En todo caso, si el texto que estás traduciendo es medianamente técnico, yo usaría el nombre común (de lo que fuera) seguido del nombre científico entre paréntesis y en cursiva.

--------------------------------------------------
Note added at 2002-04-22 01:08:12 (GMT)
--------------------------------------------------

Lifo: lee con atención la respuesta de Beth Farkas. Su aclaración sobre \"grapefruit\" (pomelo = Citrus paradisi) y \"pommello\" (pampelmusa = Citrus maxima) es muy oportuna e interesante.


    Reference: http://www.infoagro.com/citricos/pomelo.asp#1MORFOLOGA%20Y%2...
    Reference: http://www.ipm.ucdavis.edu/PHENOLOGY/wgrplskl.html
Dolores Vázquez
Native speaker of: Native in GalicianGalician, Native in SpanishSpanish
PRO pts in category: 35

Peer comments on this answer (and responses from the answerer)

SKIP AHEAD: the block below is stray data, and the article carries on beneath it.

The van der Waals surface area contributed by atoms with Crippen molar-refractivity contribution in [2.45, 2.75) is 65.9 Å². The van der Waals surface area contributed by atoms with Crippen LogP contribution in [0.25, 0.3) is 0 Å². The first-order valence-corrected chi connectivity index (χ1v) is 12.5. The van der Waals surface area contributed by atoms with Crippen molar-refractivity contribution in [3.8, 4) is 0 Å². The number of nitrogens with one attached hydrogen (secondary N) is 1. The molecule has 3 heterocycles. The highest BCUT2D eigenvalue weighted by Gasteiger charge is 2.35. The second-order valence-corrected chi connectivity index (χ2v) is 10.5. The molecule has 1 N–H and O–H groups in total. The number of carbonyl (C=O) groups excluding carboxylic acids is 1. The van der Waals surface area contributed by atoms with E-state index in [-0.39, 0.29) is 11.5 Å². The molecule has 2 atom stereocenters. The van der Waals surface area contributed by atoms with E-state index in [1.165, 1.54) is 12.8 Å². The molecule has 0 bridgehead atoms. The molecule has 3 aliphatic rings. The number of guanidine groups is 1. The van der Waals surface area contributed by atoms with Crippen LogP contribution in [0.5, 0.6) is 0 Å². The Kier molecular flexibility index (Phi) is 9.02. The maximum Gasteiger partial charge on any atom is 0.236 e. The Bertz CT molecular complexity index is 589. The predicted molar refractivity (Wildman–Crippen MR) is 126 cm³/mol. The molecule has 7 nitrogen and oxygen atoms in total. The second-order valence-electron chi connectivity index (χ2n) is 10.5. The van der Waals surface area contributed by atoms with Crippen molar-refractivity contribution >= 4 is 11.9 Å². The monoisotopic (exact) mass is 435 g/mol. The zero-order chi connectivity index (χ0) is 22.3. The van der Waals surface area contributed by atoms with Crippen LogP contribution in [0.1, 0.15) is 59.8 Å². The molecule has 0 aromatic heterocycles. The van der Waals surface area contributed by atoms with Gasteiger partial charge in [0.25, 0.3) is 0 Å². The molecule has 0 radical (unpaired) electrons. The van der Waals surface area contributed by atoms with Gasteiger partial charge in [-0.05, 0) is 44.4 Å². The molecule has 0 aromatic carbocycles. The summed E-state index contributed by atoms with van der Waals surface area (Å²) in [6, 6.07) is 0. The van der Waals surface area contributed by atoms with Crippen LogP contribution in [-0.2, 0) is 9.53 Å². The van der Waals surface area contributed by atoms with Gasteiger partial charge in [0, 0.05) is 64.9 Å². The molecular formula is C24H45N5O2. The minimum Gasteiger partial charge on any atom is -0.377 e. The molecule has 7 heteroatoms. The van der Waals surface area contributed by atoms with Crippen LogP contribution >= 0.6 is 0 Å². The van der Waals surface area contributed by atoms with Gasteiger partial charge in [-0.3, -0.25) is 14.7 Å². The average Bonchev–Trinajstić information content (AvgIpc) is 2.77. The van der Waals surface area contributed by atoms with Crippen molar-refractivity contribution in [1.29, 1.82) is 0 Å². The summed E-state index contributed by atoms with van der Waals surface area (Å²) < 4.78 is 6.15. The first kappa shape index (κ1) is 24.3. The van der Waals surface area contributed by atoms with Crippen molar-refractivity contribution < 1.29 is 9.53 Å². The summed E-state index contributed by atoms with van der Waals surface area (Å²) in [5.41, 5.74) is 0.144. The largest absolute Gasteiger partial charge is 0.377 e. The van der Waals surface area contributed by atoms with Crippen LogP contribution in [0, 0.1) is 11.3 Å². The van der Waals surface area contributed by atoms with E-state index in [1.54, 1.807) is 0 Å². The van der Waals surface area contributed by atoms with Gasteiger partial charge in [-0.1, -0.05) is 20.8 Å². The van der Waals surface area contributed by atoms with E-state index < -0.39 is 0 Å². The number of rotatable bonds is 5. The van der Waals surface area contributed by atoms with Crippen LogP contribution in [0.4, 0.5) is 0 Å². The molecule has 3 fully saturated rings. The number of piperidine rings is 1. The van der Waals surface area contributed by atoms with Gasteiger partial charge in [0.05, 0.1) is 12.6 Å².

agree  Haydée González
6 hrs
  -> Gracias Haydée.
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5 hrs   confidence: Answerer confidence 4/5Answerer confidence 4/5 peer agreement (net): +1
toronja


Explanation:
It should be noted that in English there are two fruits, one is a grapefruit and another a pommello (not sure of the English spelling). The pommello is much bigger than a grapefruit, although the taste is similar. The pommello is also not as widely available as is the grapefruit.

Unless your text is for a country that uses "pomelo" for grapefruit, I would go with "toronja" to avoid confusion.

Beth Farkas
Local time: 20:04
Native speaker of: Native in EnglishEnglish

Peer comments on this answer (and responses from the answerer)
agree  Dolores Vázquez: In Spanish "pommello" is "pampelmusa" (Citrus maxima)
9 mins
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13 hrs   confidence: Answerer confidence 5/5
toronja / pomelo


Explanation:
Hay que aclarar primero si se trata de una planta "harrisina" o de una fruta. Si es la fruta, entonces averigua adónde va dirigida la traducción: en España solamente usan toronja mientras que en casi todos los países de L.América se le dice pomelo.

Marisol Valenzuela-Dillen
Local time: 13:04
Native speaker of: Native in SpanishSpanish